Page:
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I think stacks of doom were solved pretty well with mods that allowed for enormous amounts of collateral damage. But I think you could do better by using something like a disease mechanic to cause attritional damage per turn if the stack is too big. Like they lose health and they’re weaker. My biggest gripe with combat now is not the UPT, but the complete gutting of the promotion system. It’s absolutely terrible. It provides no flexibility and there’s no real decision making beyond a binary choice system. Even using random promotions like religious units or spies is a better solution. I really loved Civ4’s promotion system and think that the lack thereof is really limiting in Civ6. Combat is so watered down and boring now. And the AI is still absolutely terrible. And that’s not even mentioning how there is basically no AI usage of naval units at all.
 

Naokaukodem

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By 7+ moves for cavalry, does that come from the civilization ability plus a promotion, or is there a balance mod at work? After doubling base movement, a standard cavalry ought to have 10 movement and a standard Gran Colombian unit, 11. In that case, it would seem any player could engage in hit and run tactics across the border. That could have some unintended side effects. What is your strategy for combatting the bonus movement?

A parallel is naval combat in RFC or YnAMP where movement is doubled on ocean tiles. The fact that ships can fly out of nowhere with effectively a dozen or more movement points certainly makes colonization realistically risky!

I think it was Gran Colombia, with a great general and possibly a promotion too. (or some other odd bonuses, we never know :shifty:) (no mod, multiplayer vanilla)

What is my strategy for combatting the bonus movement ? You mean, what should have been my strategy in this very, single particular case ? Because that's the problem with civs abilities and multiplayer, you are constantly put in failure by some abilities that apparently come from nowhere, but that some some player may master. The examples are countless. Some on top of my head : being overrun by Scythia's cavalry very early. Being first in science in a island map, having a navy and exploring the map, and all your navy being one-shoted in one turn by your neighbour (strangely silent during all that time :lol: ) Brazil overpowered ships acquired... by culture. :hammer2:Funniest is that all my cities were coastal and had a campus in it, so easy science for Brazil player. Another example is playing TSL map with England as foe, it will conquer everything coastal in no time it's insane. All those are little strategies imagined by some shy players in secret, in order to win. That's another reason why I prefer blank civs all the same, rather than putting development efforts in creating abilities, units & buildings (that no one look at) instead of polishing seriously the mechanics or new revolutionary content in general, or having to deal with many artificial defeats/victories instead of playing with the same rules. (granted, "playing with the same rule" often ends up to "i had a bad start", but at least you don't have to learn by heart a list of dozens civs, I'm too old for that crap)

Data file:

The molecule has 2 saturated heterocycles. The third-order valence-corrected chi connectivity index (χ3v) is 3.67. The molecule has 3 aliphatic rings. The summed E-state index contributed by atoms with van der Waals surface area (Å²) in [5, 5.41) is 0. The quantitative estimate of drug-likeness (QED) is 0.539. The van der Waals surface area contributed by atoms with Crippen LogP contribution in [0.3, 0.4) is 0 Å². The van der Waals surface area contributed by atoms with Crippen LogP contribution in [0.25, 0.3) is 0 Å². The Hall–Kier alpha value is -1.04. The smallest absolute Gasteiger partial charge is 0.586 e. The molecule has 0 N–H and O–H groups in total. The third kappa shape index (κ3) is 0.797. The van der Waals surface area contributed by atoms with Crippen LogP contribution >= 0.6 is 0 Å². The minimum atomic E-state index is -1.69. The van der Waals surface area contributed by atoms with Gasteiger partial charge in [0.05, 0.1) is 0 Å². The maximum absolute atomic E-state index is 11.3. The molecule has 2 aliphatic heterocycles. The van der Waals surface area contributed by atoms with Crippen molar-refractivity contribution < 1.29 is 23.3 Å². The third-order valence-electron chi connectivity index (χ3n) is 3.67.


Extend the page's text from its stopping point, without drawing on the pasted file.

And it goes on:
So, my strategy ? Declare war first to prevent this innocent cavalry healing right next to my borders and one-shot it with an archer. But that's afterwards thinking, because by that time, I was busy with something else and couldn't imagine Gran Columbia to declare war on me, isn't it ???

A parallel is naval combat in RFC or YnAMP where movement is doubled on ocean tiles. The fact that ships can fly out of nowhere with effectively a dozen or more movement points certainly makes colonization realistically risky!

It's not quite the same thing with naval units, because the seas and oceans are vast, uniform water masses. It might even not be big enough in Civ. (just as landmasses, but we accept to play on mini-dwarf planets since the start of the series. One direction devs could go is really make us feel how big the Earth or Earth II is, but they would have to change a couple things other than just the size, I'm just saying...)

By the way 99% of multiplayer games are on Pangaea map so it doesn't matter too much.